I assumed students knew about Martin Luther King, Jr. and tried to fill in a little history of Malcom X through a short biographic video and an article from the February 2015 issue of Smithsonian Magazine by Cornel West adapted from his 2014 book, Black Prophetic Fire. Feb. 21 was the 50th anniversary of the assassination of Malcom X by a rival Muslim faction.
King is the better known of the two, "commodified" according to West. He called Malcom X in contrast a great example of the Greek word "parrhesia" in the black tradition. West uses the term from Plato's Apology, "where Socrates says, the cause of my unpopularity was my parrhesia, my fearless speech, my frank speech, my plain speech, my unintimidated speech. The hip hop generation talks about 'keeping it real.' Malcom was a real as it gets."
The class exercise was successful. Students learned about how to set up a compare-contrast essay for the GED test and a little American history was also learned. I was happy with the class and didn't think much more about it until I saw photos of candle-lit mourners from Bangladesh the next day.
It was reported that a Bangladeshi-born American blogger, known for criticism of Islamic fundamentalism, was hacked to death by machete-wielding attackers in Dhaka, the Bangladesh capital, on Thursday night, Feb. 26. Avijit Roy, 42, wrote a blog called Mukto-Mona (the title means "Free-Minded"). A group calling itself Ansar Bangla 7 claimed responsibility for the brutal killing in a Twitter post of all places, "Anti-Islamic blogger US-Bengali citizen Avijit Royt is assassinated in capital #Dhaka due to his crime against #Islam."
I thought that Roy's parrhesia was courageous to challenge a fundamentalist faction that places little value in human life. His assassination shames the memory of the Prophet who was much more ecumenical than these modern "followers" according to historical sources that I have read. But what do I know? I have no value. I am an unbeliever in their eyes.
Then a day later, another voice that courageously spoke with parrhesia was silenced. Russian opposition leader Boris Nemtsov was shot and killed late Friday, Feb. 27, on a bridge near the Kremlin, Red Square and the multi-colored domes of St. Basil's Cathedral, according to news accounts. Fired at least six shots from a passing car, four hit Nemtsov in the back. A woman he was walking with was not hurt. No one tweeted responsibility for that assassination.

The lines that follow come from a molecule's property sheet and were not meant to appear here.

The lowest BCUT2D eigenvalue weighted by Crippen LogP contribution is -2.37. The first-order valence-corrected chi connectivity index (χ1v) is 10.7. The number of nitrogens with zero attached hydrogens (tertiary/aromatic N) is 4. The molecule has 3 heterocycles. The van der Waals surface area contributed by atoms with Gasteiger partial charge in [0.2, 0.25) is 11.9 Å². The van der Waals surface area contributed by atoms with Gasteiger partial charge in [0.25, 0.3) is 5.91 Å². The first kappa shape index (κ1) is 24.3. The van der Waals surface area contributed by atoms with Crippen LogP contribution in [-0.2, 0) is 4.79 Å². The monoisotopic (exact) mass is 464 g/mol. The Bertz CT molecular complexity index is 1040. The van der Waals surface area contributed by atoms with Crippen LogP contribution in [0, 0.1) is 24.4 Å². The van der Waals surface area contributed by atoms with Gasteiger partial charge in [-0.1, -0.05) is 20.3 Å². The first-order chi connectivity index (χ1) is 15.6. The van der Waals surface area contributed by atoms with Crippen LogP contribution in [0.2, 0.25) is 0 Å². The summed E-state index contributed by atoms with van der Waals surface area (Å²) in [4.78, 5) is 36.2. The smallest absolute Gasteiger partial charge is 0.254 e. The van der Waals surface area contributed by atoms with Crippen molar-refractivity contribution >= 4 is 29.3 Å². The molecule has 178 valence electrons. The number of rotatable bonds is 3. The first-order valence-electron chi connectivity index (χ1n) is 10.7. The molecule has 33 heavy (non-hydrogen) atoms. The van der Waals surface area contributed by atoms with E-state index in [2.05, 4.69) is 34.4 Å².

At one time Nemtsov, only 55, was a powerful Kremlin insider. He served as deputy prime minister in the 1990s and might have been successor to then-President Boris Yeltsin, but fell out of favor during President Vladimir Putin's regime. He has been arrested for participating in antigovernment protests but until Friday was never silenced. Nemtsov and other opposition leaders were planning a march against government policies in Moscow on Sunday, March 1. That march, turned into a memorial, drew thousands of Russians. It remains to be seen what that display might mean to those now in power in the Kremlin.
Malcom, Martin, Avijit and Boris all knew that their words were dangerous. Their opponents were many, powerful and ruthless. All four could have stopped speaking out and lived, but all seemed to have, what West wrote of Malcom X and King, a "moral fire" that burned from within that forced them "to get it out, to cry out, to shout".
West wrote of the black experience in America for Smithsonian, but I can't imagine that he would mind if I extended his words to cover both the blogger from Bangladesh and the opposition politician from Russia. All those burning with the righteous fire of parrhesia might say, according to West: "We're just going to keep on pushing. Its a matter of what has integrity, of what is true, which is right, and what is worthy of those struggled and died for us." This week's class project sadly turned into a compare-contrast between those who have the fire to speak out and those who seek to silence that fire with violence.
Hard lessons learned, but I still have faith in parrhesia over ignorance and violence.